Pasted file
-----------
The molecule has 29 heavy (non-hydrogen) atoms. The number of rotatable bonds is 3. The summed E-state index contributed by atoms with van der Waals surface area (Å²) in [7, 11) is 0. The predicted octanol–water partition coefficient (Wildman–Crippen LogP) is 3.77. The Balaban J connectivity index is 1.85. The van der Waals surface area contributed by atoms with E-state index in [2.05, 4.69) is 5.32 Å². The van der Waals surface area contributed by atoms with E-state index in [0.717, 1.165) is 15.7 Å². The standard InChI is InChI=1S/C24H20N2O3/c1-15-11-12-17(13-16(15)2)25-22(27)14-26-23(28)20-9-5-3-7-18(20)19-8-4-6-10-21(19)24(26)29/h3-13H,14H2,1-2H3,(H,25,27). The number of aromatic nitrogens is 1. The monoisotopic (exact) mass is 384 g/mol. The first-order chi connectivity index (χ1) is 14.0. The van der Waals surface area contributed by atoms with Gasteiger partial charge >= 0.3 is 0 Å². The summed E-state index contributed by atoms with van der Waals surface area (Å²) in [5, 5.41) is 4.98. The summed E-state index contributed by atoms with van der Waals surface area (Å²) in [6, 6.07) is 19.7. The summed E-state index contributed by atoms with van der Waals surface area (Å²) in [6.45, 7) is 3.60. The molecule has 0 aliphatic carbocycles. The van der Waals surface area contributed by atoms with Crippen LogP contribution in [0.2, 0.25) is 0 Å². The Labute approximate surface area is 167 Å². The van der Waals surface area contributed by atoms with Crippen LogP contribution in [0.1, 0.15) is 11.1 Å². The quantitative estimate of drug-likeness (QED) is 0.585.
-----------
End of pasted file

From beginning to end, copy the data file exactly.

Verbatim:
The molecule has 29 heavy (non-hydrogen) atoms. The number of rotatable bonds is 3. The summed E-state index contributed by atoms with van der Waals surface area (Å²) in [7, 11) is 0. The predicted octanol–water partition coefficient (Wildman–Crippen LogP) is 3.77. The Balaban J connectivity index is 1.85. The van der Waals surface area contributed by atoms with E-state index in [2.05, 4.69) is 5.32 Å². The van der Waals surface area contributed by atoms with E-state index in [0.717, 1.165) is 15.7 Å². The standard InChI is InChI=1S/C24H20N2O3/c1-15-11-12-17(13-16(15)2)25-22(27)14-26-23(28)20-9-5-3-7-18(20)19-8-4-6-10-21(19)24(26)29/h3-13H,14H2,1-2H3,(H,25,27). The number of aromatic nitrogens is 1. The monoisotopic (exact) mass is 384 g/mol. The first-order chi connectivity index (χ1) is 14.0. The van der Waals surface area contributed by atoms with Gasteiger partial charge >= 0.3 is 0 Å². The summed E-state index contributed by atoms with van der Waals surface area (Å²) in [5, 5.41) is 4.98. The summed E-state index contributed by atoms with van der Waals surface area (Å²) in [6, 6.07) is 19.7. The summed E-state index contributed by atoms with van der Waals surface area (Å²) in [6.45, 7) is 3.60. The molecule has 0 aliphatic carbocycles. The van der Waals surface area contributed by atoms with Crippen LogP contribution in [0.2, 0.25) is 0 Å². The Labute approximate surface area is 167 Å². The van der Waals surface area contributed by atoms with Crippen LogP contribution in [0.1, 0.15) is 11.1 Å². The quantitative estimate of drug-likeness (QED) is 0.585.